Call for abstracts for ILTER’s 2022 Open Science Meeting | UK Environmental Change Network

“The International Long-Term Ecological Research Network, ILTER, is planning its third Open Science Meeting, that will take place later this year. The event will take place from September 12-16 in Kunming, China, and will be hosted by the Chinese Environmental Research Network, CERN. The meeting will be offered in a hybrid mode (both in-person and remote participation possible).

There is a call for abstracts for oral or poster presentations, or for a workshop. For details of the event and the call for abstracts, please visit the ILTER website….”

LAUNCH: Laudato Si’ Integral Ecology Collection | laudato-si

“In Laudato Si’, Pope Francis emphasised the importance of a united, global response to the current ecological crisis. Dialogue and learning on integral ecology, however, is often hindered by limited access to the academic publications on the subject, which are not affordable for many individuals and institutions in lower-income countries.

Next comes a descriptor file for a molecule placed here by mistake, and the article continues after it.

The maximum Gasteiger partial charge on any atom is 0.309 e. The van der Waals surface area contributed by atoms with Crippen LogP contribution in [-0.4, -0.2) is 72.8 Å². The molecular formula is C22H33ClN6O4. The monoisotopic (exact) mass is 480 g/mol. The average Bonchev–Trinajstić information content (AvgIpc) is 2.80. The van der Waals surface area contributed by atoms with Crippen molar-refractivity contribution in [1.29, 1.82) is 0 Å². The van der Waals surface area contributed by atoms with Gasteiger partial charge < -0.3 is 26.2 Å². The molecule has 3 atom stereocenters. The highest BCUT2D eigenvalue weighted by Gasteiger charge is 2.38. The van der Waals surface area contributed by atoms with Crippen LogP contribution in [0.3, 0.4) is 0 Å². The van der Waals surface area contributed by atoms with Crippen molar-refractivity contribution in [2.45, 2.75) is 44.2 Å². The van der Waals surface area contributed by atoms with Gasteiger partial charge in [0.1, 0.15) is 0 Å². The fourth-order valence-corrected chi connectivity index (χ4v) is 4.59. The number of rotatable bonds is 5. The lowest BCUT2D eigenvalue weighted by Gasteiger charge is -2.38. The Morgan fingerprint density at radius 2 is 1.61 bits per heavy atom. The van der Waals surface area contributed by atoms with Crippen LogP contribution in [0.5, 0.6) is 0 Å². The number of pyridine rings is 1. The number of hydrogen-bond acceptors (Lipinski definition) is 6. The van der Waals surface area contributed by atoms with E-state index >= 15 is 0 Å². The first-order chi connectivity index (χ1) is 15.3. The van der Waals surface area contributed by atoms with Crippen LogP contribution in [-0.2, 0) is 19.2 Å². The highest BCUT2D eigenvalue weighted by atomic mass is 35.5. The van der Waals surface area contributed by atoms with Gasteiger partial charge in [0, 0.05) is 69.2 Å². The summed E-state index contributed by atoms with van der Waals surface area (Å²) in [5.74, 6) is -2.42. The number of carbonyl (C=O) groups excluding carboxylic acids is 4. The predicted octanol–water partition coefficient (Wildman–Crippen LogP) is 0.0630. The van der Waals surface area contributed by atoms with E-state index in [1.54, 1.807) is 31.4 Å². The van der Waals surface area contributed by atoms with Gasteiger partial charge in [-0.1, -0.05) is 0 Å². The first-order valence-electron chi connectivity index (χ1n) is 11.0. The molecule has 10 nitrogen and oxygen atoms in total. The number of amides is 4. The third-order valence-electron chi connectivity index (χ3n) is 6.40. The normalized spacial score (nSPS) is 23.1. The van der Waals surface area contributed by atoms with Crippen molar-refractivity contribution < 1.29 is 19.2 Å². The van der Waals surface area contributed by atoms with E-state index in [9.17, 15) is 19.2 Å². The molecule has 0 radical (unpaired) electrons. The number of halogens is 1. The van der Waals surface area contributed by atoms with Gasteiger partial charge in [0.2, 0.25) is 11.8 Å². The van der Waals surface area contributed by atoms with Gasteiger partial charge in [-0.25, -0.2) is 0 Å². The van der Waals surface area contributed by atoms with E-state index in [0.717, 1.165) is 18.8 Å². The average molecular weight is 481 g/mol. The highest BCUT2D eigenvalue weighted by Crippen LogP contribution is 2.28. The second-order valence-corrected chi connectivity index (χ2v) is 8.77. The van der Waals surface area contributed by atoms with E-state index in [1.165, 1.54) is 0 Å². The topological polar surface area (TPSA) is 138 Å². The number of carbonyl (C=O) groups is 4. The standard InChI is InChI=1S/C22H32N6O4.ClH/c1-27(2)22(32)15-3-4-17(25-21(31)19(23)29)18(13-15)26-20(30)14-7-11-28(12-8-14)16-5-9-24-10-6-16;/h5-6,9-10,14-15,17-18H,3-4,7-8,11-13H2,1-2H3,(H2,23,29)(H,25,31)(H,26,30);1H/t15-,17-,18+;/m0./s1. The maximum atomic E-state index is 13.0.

The Laudato Si’ Integral Ecology Collection was developed to address this problem by making open access a selection of key texts on integral ecology. The collection will provide a valuable resource for lay readers, students, and those undertaking more advanced academic study. Publications in the collection could also be read as part of a reading group or an online course.

At the launch, we will hear from academics and practitioners in the Global South on their current access to academic material on integral ecology and how this collection will support their work. We will also hear about the origins of collection and plans for its future development. There will be an opportunity for Q&A with panellists.”

Knowledge Unlatched and Laudato Si’ Research Institute Make a Collection of at least 11 Books on Integral Ecology Open Access – Knowledge Unlatched

“Knowledge Unlatched (KU) and the Laudato Si’ Research Institute at Campion Hall, Oxford (LSRI) have joined forces to make 11 titles from the field of Integral Ecology Open Access (OA). This collection of e-books, the Laudato Si’ Integral Ecology Collection, is made possible thanks to the “KU Reverse” model from Knowledge Unlatched and to the generous co-funding from the University of Notre Dame, Georgetown University (Environmental Justice Program), with support from the Yale Forum on Religion and Ecology.